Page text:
Common carriers of passengers by a steamboat are liable for an assault and battery committed by their steward and table waiters on a passenger upon his interference by a proper remark with their rude treatment of his relative, a fellow-passenger, in reference to a meal which he had taken on the boat.
Whether an action brought in the courts of this Commonwealth against several defendants can be removed by part of them into the circuit court of the United States under the U.S. St. of 1867, c. 196, quoere.
It seems, that an action, in which the plaintiff and some of the defendants who are real parties in interest are citizens of this Commonwealth, cannot be removed into the circuit court of the United States under the U.S. St. of 1867, c. 196.
An action in which a verdict has been rendered in the courts of this Commonwealth, and exceptions taken at the trial have been overruled by this court, cannot, pending a motion for a new trial for excessive damages, be removed into the circuit court of the United States under the U.S. St. of 1867, c. 196.
TORT by a passenger on the steamboat Eastern Queen against her owners, for personal injuries sustained by him upon a passage on that boat from Boston in this Commonwealth to Gardiner in the state of Maine, September 12, 1868. Writ dated December 18, 1868. Three of the defendants were citizens of Maine, one of Missouri, and the other five defendants and the plaintiff citizens of Massachusetts.
The declaration alleged that the defendants, being under the obligation, towards the plaintiff, of common carriers of passengers, in respect to said passage, "so carelessly, negligently and improperly conducted themselves in that behalf, that they did not transport the plaintiff with reasonable comfort and safety, and did not use due and proper care and skill, in and about the carrying
of the plaintiff upon said journey, and did not exercise the utmost care and vigilance in selecting proper agents and servants in the business of running said steamboat, and in attending to the comfort and safety of the passengers thereon, including the plaintiff, and in maintaining order upon said steamboat, and in guarding the plaintiff against violence, from whatever source arising, while he was a passenger upon said boat," and permitted the plaintiff to be assaulted and beaten by their agents and servants, to his great personal injury. The answer was a general denial.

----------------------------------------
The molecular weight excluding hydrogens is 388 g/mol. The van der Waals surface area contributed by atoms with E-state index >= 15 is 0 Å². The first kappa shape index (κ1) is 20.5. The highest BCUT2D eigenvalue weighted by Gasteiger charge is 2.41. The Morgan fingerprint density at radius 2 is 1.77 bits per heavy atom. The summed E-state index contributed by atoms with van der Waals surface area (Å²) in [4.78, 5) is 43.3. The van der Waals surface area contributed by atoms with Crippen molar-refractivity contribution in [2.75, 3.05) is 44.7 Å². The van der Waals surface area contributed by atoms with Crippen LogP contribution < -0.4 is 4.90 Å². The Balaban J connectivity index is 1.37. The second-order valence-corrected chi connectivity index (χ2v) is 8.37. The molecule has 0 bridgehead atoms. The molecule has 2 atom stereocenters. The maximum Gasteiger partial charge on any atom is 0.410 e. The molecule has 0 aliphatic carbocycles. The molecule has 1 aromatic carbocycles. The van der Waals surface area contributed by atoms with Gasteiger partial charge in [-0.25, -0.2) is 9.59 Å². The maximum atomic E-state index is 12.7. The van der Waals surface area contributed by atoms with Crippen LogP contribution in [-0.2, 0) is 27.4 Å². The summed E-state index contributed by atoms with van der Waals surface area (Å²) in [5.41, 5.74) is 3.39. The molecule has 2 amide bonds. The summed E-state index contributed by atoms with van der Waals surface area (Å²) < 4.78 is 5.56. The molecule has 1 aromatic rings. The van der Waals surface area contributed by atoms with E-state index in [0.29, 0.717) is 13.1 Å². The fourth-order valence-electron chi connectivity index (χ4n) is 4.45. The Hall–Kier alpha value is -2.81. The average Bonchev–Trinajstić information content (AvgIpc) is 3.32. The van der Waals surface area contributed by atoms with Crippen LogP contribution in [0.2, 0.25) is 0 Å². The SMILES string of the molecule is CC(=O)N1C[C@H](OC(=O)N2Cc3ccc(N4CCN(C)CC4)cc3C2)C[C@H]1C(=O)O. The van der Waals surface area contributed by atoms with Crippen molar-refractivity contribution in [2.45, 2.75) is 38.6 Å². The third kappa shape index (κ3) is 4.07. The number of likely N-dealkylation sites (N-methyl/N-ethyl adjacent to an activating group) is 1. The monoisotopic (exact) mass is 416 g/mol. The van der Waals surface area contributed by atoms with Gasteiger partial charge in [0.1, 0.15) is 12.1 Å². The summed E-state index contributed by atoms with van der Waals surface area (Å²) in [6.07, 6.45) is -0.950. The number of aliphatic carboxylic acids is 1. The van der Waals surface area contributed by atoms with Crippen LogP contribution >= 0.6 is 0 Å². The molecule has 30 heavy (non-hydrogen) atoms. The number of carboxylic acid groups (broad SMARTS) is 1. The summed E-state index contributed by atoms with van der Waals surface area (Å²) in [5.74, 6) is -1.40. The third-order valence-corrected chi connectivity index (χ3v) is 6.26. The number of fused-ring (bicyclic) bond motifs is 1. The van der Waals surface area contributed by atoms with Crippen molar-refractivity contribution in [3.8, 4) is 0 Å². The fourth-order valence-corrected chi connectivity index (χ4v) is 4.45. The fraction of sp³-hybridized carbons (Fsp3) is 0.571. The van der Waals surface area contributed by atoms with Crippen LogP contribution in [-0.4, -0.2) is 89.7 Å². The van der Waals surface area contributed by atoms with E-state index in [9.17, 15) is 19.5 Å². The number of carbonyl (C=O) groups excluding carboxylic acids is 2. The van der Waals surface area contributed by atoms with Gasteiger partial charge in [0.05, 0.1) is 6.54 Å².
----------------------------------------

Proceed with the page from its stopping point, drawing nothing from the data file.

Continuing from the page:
At the trial in the superior court, before Pitman, J., the evidence introduced by the plaintiff tended to prove that the facts were as follows:
The defendants were common carriers of freight and passengers, and the plaintiff was a passenger upon their steamboat on the alleged trip from Boston to Gardiner. During the passage, and shortly after the passengers had risen from the supper-table, which was spread in the lower saloon, one of the waiters accused a passenger named Coggin of not having paid for his supper, and a conversation occurred between them on the subject, at which the plaintiff was not present. The plaintiff, a few minutes afterwards, came down from the deck into the saloon in search of Coggin, who was his cousin; and found him seated and talking with two of the passengers. While the plaintiff stood near them, the steward of the steamboat came forward, and, addressing Coggin and his two companions, said, "One of you three fellows has not paid for your supper." Coggin replied, "I suppose you mean me; it is the third time you have been to me; I have paid for my supper," and then drew some money from his pocket, saying, "Here is the half dollar you gave me back; but rather than have any trouble I will pay you for it again." The plaintiff put his hand on the steward's shoulder and said, "This cousin of mine is a good honest boy, and would not cheat you out of anything; and I will pay you rather than have any trouble." The steward replied, "Very well; if he has paid, all right," and walked away to where some of the waiters were clearing off the table. One of these waiters said to the steward, with an oath, "He has not paid for his supper;" the steward replied, "Clean him out;" and the steward
and one or two of the waiters then walked towards Coggin. One waiter said to Coggin, "Have you got a berth?" and he answered, "I have." The waiter then said, "Damn you, get into it." Thereupon the plaintiff remarked to Coggin, "I do not think that they have any right to order you to get into your berth until you get ready to." The waiter replied, "Damn you, you take it up;" and struck the plaintiff, who said, "Hold on, what have I done?" The waiter nevertheless struck him again; as did also the steward and the other waiters, according to some of the witnesses. Neither the plaintiff, nor Coggin, nor any of the passengers, (a large number of whom immediately assembled,) struck the steward or waiters. The plaintiff was struck several times, knocked down upon the floor, and seriously injured. The assault lasted, according to the different estimates of the witnesses, from ten seconds to ten minutes. There was no evidence of loud noise or shouting. A crowd of passengers gathered around the waiters, the plaintiff, Coggin, and the two companions of Coggin, as soon as the striking began. Soon after the plaintiff was first struck, the mate of the steamboat came down into the saloon, rushed into the crowd, throwing them aside with his arms extended, picked up the plaintiff after he had fallen, and removed him to another part of the steamboat to be taken care of. The waiters immediately returned to their work, and the passengers dispersed.